Skip to Main ContentCenter for Sex Offender Management, Supervision of Sex Offenders in the Community: A Training Curriculum
A Project of the Office of Justice Programs, U.S. Department of Justice
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Long Version
Medium Version
Innovative Approaches
Components of Supervision
Evaluation Form
Short Version
Other CSOM Curricula
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Medium Version
The medium version (8 hours) is suitable for line staff in probation and parole agencies who may not be directly involved in sex offender management but may find some of the strategies helpful in dealing with sex offenders on their caseload who were not previously identified as such (domestic violence offenders, for example). This version covers essential principles and addresses supervision strategies that can be adapted to help line staff better understand and work with sex offenders.

An Overview of the Training
In addition to giving a brief overview of the training goals, this section introduces essential background materials. Sections on victims of sexual assault and sex offenders provide a solid basis on which to build the practices of comprehensive sex offender management. A section on an emerging approach to sex offender management similarly offers a framework for understanding the challenges posed by this category of offender and the strategies that have emerged in response.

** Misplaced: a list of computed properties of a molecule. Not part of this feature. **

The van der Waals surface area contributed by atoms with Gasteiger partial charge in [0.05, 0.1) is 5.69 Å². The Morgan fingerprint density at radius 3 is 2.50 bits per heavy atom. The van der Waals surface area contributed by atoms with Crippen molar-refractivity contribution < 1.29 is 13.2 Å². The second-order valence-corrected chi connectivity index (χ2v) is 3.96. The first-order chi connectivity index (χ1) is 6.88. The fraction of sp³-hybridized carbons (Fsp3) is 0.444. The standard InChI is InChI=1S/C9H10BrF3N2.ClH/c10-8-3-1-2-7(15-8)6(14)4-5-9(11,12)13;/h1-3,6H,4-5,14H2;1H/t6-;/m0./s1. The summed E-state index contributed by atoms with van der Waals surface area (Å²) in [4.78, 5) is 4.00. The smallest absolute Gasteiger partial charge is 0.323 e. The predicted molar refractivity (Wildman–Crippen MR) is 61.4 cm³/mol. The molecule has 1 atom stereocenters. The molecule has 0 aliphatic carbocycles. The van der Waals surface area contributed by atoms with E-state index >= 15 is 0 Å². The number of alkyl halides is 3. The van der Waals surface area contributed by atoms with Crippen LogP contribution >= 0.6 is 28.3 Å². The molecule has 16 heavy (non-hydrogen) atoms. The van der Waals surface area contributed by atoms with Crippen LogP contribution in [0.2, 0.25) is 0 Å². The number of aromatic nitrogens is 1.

The learning activity in this section invites participants to begin to examine the implications of these issues for their own work, creating motivation and context for the sections that follow.

Innovative Approaches to Supervision of Sex Offenders in the Community
This section introduces some important governing concepts that form the basis of the emerging practices in the field of sex offender supervision. These include: victim-centered supervision, collaboration, relapse prevention, and supervision networks. Victim-centered supervision is a very important emerging practice, and it can be a significant change from prior or "traditional" supervision practices. Trainers should be prepared for a variety of responses to this notion. Some agencies have moved clearly in this direction; other agencies may see this as a major departure from current practice. Significant time and attention is given here to the kinds of collaboration that are essential to effective sex offender management, and the roles of different team members, including polygraph examiners.

The learning activities include several sets of discussion questions and an exercise for mapping responsibility for different activities related to sex offender management.

Components of Supervision: Specialized Approaches to Managing Sex Offenders
This curriculum is about tailoring community supervision practices to the specific challenges posed by sex offenders. It addresses how to structure the practice of supervision to manage sex offenders as effectively as possible. This section begins with a discussion of relapse prevention, which serves as a framework through which to understand sex offenders and the role of the management team in relation to them and their behavior. The other topics focused on here are Sex Offender Assessment, Conditions of Supervision, and Sex Offender-Specific Treatment. This shorter training does not include in-depth coverage of Pre-sentence Investigations.

The learning activities for this section are all in the form of discussion questions.